3) Create Awareness

The greatest and most useful product in the world will collect dust in a warehouse if the right buyers do not know it is there. In other words, you can’t sell a product if people do not know you are selling the product. Make your presence known.

Create ads and relevant posts on your social media channels and create content for your website. You can design product specific landing pages that help drive traffic to your Amazon listing. Write blog posts that act as an education piece around your product. 

Film a video, showing all the ways your product can be used. Obviously what you do to attract customers will depend on your product but the more of it you do, the more likely you are to convert sales.  And converting sales means you products aren’t in the warehouse long enough to rack up storage fees.

4) Get Rid of It

If the methods mentioned above don’t clear your inventory, you can always have it shipped back to you. Of course, like most things in life, these shipments aren’t free. To return your inventory, Amazon charges you $.50 for a standard sized unit and $.60 for an oversized one. If you don’t want these products or you don’t have the space to store them yourself, Amazon will get rid of them for you, again, at a cost. For Amazon to remove the item, it will cost $.15 for a standard unit and $.30 for an oversized one.

Sit down and crunch all the numbers. You will need to decide if it is more cost effective for you to keep the items where they are and pay the fees or to move them on out.

The one good thing about Amazon’s LTSF is that you know when they are coming so you can plan for them. Amazon will send you an email in January and July to let you know that you are likely to owe them storage fees. This gives you ample opportunity to get creative and move that merchandise!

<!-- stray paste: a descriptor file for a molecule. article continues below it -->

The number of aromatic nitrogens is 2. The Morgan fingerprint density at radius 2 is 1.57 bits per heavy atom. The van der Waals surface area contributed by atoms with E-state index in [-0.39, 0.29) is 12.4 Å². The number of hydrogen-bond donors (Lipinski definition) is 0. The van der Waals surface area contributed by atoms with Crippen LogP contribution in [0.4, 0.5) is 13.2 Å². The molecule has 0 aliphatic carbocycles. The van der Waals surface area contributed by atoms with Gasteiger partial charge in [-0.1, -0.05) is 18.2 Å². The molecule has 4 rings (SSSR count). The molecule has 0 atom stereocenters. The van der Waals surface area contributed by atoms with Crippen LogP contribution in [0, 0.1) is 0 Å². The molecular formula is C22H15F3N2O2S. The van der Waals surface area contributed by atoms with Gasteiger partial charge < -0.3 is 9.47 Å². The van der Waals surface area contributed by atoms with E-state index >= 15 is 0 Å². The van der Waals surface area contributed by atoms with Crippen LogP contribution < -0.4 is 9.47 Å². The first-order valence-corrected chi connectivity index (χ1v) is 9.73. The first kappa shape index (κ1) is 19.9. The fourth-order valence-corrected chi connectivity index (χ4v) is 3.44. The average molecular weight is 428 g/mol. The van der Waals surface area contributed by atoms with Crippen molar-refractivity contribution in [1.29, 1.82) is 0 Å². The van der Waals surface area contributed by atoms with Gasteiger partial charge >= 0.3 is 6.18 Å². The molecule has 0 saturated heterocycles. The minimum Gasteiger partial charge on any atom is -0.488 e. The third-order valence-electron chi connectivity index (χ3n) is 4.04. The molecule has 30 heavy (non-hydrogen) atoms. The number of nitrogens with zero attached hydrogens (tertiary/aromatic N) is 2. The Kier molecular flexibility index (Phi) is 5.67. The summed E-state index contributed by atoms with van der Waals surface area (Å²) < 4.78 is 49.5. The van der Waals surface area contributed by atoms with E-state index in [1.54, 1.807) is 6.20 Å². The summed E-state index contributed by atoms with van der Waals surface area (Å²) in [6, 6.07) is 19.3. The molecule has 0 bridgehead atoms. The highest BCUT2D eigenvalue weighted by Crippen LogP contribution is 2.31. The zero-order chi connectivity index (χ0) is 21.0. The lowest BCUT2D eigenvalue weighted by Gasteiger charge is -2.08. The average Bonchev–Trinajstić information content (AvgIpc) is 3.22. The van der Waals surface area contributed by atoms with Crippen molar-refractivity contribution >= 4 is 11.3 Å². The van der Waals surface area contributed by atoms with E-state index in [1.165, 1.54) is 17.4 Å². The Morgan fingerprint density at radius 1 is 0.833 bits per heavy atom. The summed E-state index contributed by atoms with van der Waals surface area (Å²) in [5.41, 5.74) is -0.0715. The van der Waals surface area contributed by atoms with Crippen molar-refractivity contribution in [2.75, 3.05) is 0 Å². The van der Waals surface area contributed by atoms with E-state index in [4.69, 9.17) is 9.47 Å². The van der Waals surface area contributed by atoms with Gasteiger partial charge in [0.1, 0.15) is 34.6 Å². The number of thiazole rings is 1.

Gain Total Insights Into Amazon FBA Storage Fees

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A complete tool into all your Amazon storage fees can make it easier to assess how profitable your eCommerce business is.

Keeping track of every single storage fee can be quite overwhelming. It can also be difficult to keep track of how all of these fees affect your bottom line, especially during busy seasons. This is where a great profit and loss tool can come into play.

FeedbackWhiz’s Profits and Accounting Tool breaks down all of your Amazon seller fees, costs, and sales into attractive, easy-to-read and understand charts and graphs. By analyzing your most profitable and least profitable products, you can get a better idea of how fees are affecting your profits and make adjustments where necessary to try and lower Amazon seller fees.

Looking to avoid storage charges yourself? Why not get started with a free tool! Sign up today for a free 30 day trial and and try out FeedbackWhiz’s Profits and Accounting tool. Get started by clicking here.

*Editor’s Note: This article on Amazon FBA storage fees was originally published on February 1, 2018. It was updated on August 25, 2021.